Several books that I have read say that in $\ce{H2O2}$ the degree or extent of H-bonding is 6 as each H atom would form 1 and O atom would form 2 H-bonds respectively. However if we look at HF the no.of H-bonds formed by it is only 2 (because in overall mixture of molecules the extra lone pairs present in F would out no. the no. of available H atoms with partial positive charge)

My question is that going with the same logic even $\ce{H2O2}$ should form only 4 hydrogen bonds as the no. of lone pairs in O would outnumber the H atoms available then why is the degree of H bonding in $\ce{H2O2}$ 6 but not 4?

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    $\begingroup$ Avoid do over usage of markup, $\LaTeX$, don't use $\LaTeX$ in titles. Also I suspect your reasoning for lesser number of hydrogen bonds for HF (compared to $\ce{H2O}$). $\endgroup$ – Zenix May 9 '20 at 14:51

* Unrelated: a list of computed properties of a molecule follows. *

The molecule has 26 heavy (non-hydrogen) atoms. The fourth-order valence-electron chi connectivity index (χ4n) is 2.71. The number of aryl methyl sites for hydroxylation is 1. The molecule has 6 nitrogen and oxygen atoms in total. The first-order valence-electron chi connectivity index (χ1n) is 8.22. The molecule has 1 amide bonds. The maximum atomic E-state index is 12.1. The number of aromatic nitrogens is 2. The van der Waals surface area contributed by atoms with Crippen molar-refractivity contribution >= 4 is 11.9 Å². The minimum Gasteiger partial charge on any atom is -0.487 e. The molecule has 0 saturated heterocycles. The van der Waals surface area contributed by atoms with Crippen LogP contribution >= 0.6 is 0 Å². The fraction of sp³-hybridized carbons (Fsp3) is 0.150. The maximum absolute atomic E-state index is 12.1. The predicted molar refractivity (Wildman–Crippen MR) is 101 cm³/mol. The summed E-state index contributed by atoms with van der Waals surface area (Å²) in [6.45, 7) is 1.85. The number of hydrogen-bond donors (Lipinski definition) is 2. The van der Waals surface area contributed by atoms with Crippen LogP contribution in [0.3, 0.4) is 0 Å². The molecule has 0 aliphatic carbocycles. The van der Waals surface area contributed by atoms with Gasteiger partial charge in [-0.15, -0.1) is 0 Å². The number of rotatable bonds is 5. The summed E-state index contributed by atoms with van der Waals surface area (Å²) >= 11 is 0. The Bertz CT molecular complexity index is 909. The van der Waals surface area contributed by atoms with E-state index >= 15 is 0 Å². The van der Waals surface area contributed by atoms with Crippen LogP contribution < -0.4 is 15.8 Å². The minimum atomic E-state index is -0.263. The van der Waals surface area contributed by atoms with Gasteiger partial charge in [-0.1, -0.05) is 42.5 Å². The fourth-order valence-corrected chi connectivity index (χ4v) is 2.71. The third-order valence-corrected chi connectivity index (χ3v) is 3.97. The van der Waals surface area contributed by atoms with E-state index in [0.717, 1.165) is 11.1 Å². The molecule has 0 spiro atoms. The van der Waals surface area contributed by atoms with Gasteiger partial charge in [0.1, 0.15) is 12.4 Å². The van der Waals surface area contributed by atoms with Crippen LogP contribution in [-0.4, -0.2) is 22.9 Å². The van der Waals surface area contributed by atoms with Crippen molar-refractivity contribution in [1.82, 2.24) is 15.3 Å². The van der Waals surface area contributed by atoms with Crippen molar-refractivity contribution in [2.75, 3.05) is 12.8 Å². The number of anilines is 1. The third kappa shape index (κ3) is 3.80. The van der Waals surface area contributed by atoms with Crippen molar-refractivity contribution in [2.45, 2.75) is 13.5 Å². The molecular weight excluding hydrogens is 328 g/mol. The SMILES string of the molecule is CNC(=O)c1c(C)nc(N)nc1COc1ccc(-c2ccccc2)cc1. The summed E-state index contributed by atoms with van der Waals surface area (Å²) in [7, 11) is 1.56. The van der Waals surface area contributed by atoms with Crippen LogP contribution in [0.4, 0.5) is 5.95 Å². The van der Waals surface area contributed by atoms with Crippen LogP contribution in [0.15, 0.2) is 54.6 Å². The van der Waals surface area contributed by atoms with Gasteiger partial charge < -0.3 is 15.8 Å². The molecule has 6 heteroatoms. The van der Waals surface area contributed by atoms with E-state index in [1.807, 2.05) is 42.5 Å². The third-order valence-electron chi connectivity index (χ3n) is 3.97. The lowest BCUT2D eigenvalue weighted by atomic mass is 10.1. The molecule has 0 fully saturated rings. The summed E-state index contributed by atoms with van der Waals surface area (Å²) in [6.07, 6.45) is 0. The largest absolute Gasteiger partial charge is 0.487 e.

• $\begingroup$ @Zenix So what would be your reaaon for that? $\endgroup$ – Physics freak May 9 '20 at 14:57
  • $\begingroup$ I think not one but there are many co-existing factors that act. Availability of number of hydrogens is an important factor, but, F is also, ig, too small to accommodate 2/3 hydrogen bonds. Availability and directionality of lp must also play their roles. $\endgroup$ – Zenix May 9 '20 at 15:07

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